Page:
Snow and Glacier Themed Animated Film ‘Abominable’ Fuels Geopolitical Controversy

A half second blip in the newly released animated kids film “Abominable,” was all it took to aggravate a decades-old geopolitical controversy in Southeast Asia in October. The film—about a lovable yeti and his child companions’ journey to the Himalayas—has been banned in Vietnam and Malaysia, and boycotted in the Philippines, because of a map shown in the film that depicts China’s disputed territorial claims in the South China Sea. To some, the film also glosses over the yeti’s physical and cultural connection to Tibet and Nepal. 

DreamWorks Animation and Pearl Studio’s “Abominable” has aggravated a longstanding controversy despite positive reviews. Credit: DreamWorks Animation LLC

Abominable” is a joint production of Dreamworks and Chinese company Pearl Studio, and tells the story of a young girl—named Yi—in Shanghai who stumbles upon a frightened, but friendly, yeti hiding on her roof. After patching up a wound on his arm, feeding him pork buns, and other fuzzy-feeling-inducing moments, Yi and the yeti embark on a journey away from the megalopolis of Shanghai to get him back to his home in the Himalayas.

The scene that has been the cause of so much international ire is a split second glimpse of a map on Yi’s wall, that very prominently (if you’re from Southeast Asia) includes China’s infamous “nine-dash line” in the South China Sea. The “nine-dash line” is a vague demarcation that China has insisted represents its historic territory in that body of water. Vietnam, Malaysia, The Philippines, Taiwan and Brunei all claim portions of this same area.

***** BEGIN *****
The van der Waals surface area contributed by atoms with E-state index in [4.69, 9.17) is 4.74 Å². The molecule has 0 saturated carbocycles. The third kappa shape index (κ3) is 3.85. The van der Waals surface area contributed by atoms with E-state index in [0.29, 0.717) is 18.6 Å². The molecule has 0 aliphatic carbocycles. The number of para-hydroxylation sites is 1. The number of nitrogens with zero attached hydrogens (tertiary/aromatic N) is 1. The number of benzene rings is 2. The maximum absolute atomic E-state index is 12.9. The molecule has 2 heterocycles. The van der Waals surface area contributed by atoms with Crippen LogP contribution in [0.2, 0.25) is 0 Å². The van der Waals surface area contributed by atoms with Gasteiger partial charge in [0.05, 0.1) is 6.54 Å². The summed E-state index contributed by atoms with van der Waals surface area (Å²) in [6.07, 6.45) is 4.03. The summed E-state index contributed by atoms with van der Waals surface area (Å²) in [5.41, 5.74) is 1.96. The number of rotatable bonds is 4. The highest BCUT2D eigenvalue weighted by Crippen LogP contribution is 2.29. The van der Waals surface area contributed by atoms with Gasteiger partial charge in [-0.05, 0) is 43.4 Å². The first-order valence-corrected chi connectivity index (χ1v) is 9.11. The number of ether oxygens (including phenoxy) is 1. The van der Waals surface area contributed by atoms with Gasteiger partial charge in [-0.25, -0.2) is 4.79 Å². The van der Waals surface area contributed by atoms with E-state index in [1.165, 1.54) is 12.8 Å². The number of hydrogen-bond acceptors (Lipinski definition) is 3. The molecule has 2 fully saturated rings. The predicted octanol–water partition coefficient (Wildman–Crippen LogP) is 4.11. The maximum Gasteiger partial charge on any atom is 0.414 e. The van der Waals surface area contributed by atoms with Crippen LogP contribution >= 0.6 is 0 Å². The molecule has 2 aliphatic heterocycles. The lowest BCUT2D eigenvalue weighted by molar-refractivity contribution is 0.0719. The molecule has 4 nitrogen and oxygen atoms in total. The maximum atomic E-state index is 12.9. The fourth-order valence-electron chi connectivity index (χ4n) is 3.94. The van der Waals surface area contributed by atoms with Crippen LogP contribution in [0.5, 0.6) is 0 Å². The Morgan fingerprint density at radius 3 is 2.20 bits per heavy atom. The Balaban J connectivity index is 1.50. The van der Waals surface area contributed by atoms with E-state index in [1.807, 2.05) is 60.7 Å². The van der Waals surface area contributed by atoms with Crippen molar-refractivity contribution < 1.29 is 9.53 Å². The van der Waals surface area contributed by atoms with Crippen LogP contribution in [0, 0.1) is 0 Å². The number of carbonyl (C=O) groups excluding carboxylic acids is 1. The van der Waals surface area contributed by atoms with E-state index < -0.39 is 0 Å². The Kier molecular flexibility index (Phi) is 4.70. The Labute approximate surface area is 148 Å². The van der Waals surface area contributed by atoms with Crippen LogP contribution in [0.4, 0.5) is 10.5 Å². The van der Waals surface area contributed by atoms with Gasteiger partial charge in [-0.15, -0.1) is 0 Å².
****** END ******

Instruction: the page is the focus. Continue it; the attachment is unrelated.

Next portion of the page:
Clip from the film that shows the disputed “nine dash line.” Credit: Twitter

On a map the dotted line—literally made of nine dashes—plumes out from the Chinese mainland and covers nearly 90 percent of the resource rich South China Sea. There is no legal basis for this claim, which also violates the international principles of freedom of the high seas.

The film also neglected any mention of Tibet or Nepal—the cultural home of the yeti. “The yeti is…naturally and inherently a being from the Tibet-Nepal Himalayan region,” social scientist and Himalayan expert Galen Murton told GlacierHub. Yet in “Abominable,” even its home, vaguely referred to as “Everest,” is also depicted as just another part of China.

“What is missing is what’s really important—it vaporizes the issue of Tibet,” said Murton. China’s claim of sovereignty over Tibet has been challenged for decades, most notably by Tibet’s exiled leader, the Dalai Lama.

Coincidentally, the Himalayas have also been the subject of territorial disputes between China and its neighbors, especially India. The much disputed border there—known as the Line of Actual Control—cuts through thousands of miles of mountains and glaciers. The two countries fought a war in 1962 over two particular sections that remains unresolved. Things again turned heated in the summer of 2017, when China attempted to construct a road through contested territory and was blocked by Indian troops. The event culminated in a standoff between hundreds of Chinese and Indian soldiers.